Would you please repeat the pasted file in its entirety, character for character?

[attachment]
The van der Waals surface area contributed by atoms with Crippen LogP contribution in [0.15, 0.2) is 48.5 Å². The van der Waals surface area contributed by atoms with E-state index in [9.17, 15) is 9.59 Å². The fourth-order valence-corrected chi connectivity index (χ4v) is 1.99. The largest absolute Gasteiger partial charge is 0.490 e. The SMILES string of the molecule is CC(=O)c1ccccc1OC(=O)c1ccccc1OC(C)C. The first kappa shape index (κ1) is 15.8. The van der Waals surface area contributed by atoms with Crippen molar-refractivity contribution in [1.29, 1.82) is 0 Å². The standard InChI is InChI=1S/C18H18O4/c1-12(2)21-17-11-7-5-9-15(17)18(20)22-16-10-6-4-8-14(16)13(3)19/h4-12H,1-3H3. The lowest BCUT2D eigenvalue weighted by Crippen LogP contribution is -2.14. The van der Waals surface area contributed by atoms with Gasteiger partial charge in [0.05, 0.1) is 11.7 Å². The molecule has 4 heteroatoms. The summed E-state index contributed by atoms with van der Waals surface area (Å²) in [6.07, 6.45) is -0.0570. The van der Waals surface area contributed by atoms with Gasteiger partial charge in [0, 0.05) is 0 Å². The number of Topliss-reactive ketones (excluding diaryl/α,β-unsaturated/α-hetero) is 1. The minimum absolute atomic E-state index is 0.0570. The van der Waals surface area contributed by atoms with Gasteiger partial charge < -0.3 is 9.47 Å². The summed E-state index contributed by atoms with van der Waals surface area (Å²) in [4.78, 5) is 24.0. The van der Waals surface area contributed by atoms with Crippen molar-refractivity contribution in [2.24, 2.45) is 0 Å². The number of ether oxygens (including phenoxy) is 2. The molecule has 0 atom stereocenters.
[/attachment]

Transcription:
The van der Waals surface area contributed by atoms with Crippen LogP contribution in [0.15, 0.2) is 48.5 Å². The van der Waals surface area contributed by atoms with E-state index in [9.17, 15) is 9.59 Å². The fourth-order valence-corrected chi connectivity index (χ4v) is 1.99. The largest absolute Gasteiger partial charge is 0.490 e. The SMILES string of the molecule is CC(=O)c1ccccc1OC(=O)c1ccccc1OC(C)C. The first kappa shape index (κ1) is 15.8. The van der Waals surface area contributed by atoms with Crippen molar-refractivity contribution in [1.29, 1.82) is 0 Å². The standard InChI is InChI=1S/C18H18O4/c1-12(2)21-17-11-7-5-9-15(17)18(20)22-16-10-6-4-8-14(16)13(3)19/h4-12H,1-3H3. The lowest BCUT2D eigenvalue weighted by Crippen LogP contribution is -2.14. The van der Waals surface area contributed by atoms with Gasteiger partial charge in [0.05, 0.1) is 11.7 Å². The molecule has 4 heteroatoms. The summed E-state index contributed by atoms with van der Waals surface area (Å²) in [6.07, 6.45) is -0.0570. The van der Waals surface area contributed by atoms with Gasteiger partial charge in [0, 0.05) is 0 Å². The number of Topliss-reactive ketones (excluding diaryl/α,β-unsaturated/α-hetero) is 1. The minimum absolute atomic E-state index is 0.0570. The van der Waals surface area contributed by atoms with Gasteiger partial charge < -0.3 is 9.47 Å². The summed E-state index contributed by atoms with van der Waals surface area (Å²) in [4.78, 5) is 24.0. The van der Waals surface area contributed by atoms with Crippen molar-refractivity contribution in [2.24, 2.45) is 0 Å². The number of ether oxygens (including phenoxy) is 2. The molecule has 0 atom stereocenters.